PHILADELPHIA — After police found 4-year-old Zya Singleton badly injured, her caretaker told them that the girl had fallen out a second-floor window while playing with a cat.
But doctors examining the child after the Oct. 30 incident quickly found inconsistencies with that story, officials with the Philadelphia District Attorney’s Office said this week.
Medical examiners found evidence of “bite marks, open wounds” on Zya’s “face and scalp, cigarette and other larger burns to her left arm and thigh, puncture wounds and signs of malnourishment,” prosecutors said Tuesday in a news release.
“It became clear very soon after doctors were able to try and stabilize her that this was a case of long-term child abuse, not a fall out of a window,” Philadelphia Assistant District Attorney Chesley Lightsey said Tuesday during a news conference.
Zya Singleton was pronounced dead on November 3.
Now, Samilya Brown, her 38-year-old caretaker, is charged with murder, endangering the welfare of a child and other related charges in what District Attorney Larry Krasner called a “horrific, heartbreaking case of abuse, neglect, and murder of an innocent, defenseless child.”
Burns, broken bones and homemade stitches
Zya died from complications including sepsis related to homemade attempts to treat some of her injuries, Lightsey said.
When police first arrived at the home on Oct. 30, Zya was in the second-floor bathroom being put in cold water, Lightsey said. She was then taken to Thomas Jefferson University Hospital and then to the Children’s Hospital of Philadelphia for treatment.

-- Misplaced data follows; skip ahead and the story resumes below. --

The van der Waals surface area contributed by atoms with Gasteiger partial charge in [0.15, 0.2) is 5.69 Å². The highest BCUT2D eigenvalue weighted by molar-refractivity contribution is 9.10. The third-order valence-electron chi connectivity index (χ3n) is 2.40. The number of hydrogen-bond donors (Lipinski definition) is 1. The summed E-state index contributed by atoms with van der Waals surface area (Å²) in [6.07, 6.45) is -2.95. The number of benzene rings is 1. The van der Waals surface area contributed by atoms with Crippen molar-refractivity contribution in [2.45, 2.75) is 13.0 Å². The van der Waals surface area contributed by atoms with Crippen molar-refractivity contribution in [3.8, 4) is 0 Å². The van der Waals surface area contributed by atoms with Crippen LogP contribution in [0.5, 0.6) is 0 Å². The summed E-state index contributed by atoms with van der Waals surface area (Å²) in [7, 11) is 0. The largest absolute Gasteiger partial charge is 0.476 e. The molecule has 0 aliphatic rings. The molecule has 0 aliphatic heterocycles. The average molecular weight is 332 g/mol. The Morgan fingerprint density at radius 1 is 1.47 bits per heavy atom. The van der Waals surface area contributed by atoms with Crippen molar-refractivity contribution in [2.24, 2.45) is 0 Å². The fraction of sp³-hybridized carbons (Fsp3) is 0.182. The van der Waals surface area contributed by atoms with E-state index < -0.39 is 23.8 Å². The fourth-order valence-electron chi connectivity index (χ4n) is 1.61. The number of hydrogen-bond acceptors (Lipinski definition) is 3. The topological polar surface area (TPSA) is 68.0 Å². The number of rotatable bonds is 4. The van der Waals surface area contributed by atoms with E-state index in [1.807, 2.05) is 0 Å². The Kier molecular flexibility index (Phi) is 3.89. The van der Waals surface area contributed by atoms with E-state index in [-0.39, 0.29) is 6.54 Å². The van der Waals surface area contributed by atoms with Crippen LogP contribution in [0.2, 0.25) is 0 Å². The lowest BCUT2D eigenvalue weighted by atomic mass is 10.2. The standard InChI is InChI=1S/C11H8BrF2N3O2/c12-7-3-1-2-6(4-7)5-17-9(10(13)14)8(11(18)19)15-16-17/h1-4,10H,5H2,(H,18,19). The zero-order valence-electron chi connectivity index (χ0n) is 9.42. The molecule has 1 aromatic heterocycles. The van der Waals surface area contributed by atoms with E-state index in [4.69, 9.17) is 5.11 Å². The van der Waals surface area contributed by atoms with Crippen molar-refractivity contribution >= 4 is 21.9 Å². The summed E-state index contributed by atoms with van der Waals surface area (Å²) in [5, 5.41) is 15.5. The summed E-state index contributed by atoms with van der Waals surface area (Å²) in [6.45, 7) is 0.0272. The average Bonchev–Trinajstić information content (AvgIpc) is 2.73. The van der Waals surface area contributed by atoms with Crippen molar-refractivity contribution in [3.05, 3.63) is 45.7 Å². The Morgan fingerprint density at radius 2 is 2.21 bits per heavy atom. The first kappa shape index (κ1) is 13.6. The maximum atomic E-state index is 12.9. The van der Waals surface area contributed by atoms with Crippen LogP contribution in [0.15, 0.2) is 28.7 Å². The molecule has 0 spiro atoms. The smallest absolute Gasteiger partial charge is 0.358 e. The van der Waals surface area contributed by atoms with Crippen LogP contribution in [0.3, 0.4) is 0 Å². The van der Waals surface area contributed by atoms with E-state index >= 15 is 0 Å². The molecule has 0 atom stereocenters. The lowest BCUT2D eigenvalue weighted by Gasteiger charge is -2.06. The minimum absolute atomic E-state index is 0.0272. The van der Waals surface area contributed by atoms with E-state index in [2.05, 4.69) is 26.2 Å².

Zya was missing almost the entire part of her lip up through her nose, the result of an injury that had never been treated by a doctor, Lightsey said. She also had homemade stitches in her mouth and on her head, where she had open wounds, the prosecutor said.
In addition, Zya had burns over significant parts of her body that hadn’t been treated, and she had broken bones in her arms that appeared to be from some kind of restraint, Lightsey explained.
Zya’s biological mother had voluntarily given the girl to Brown because she was unable to care for the child, and Zya had been living with Brown for about two years, Lightsey said. Four other children, ranging in age from 2 to 13, have since been removed from Brown’s home and sent to live with their biological fathers, the prosecutor said.
Zya’s biological mother, Jasmine Singleton, told KYW that she saw Zya after being told she was in the hospital.
“You can’t prepare no mom for what I walked in that room and saw. My baby’s face was destroyed, all she had was eyes and a head that was taped up with burns on her body. I walked into the room and walked out,” Singleton said.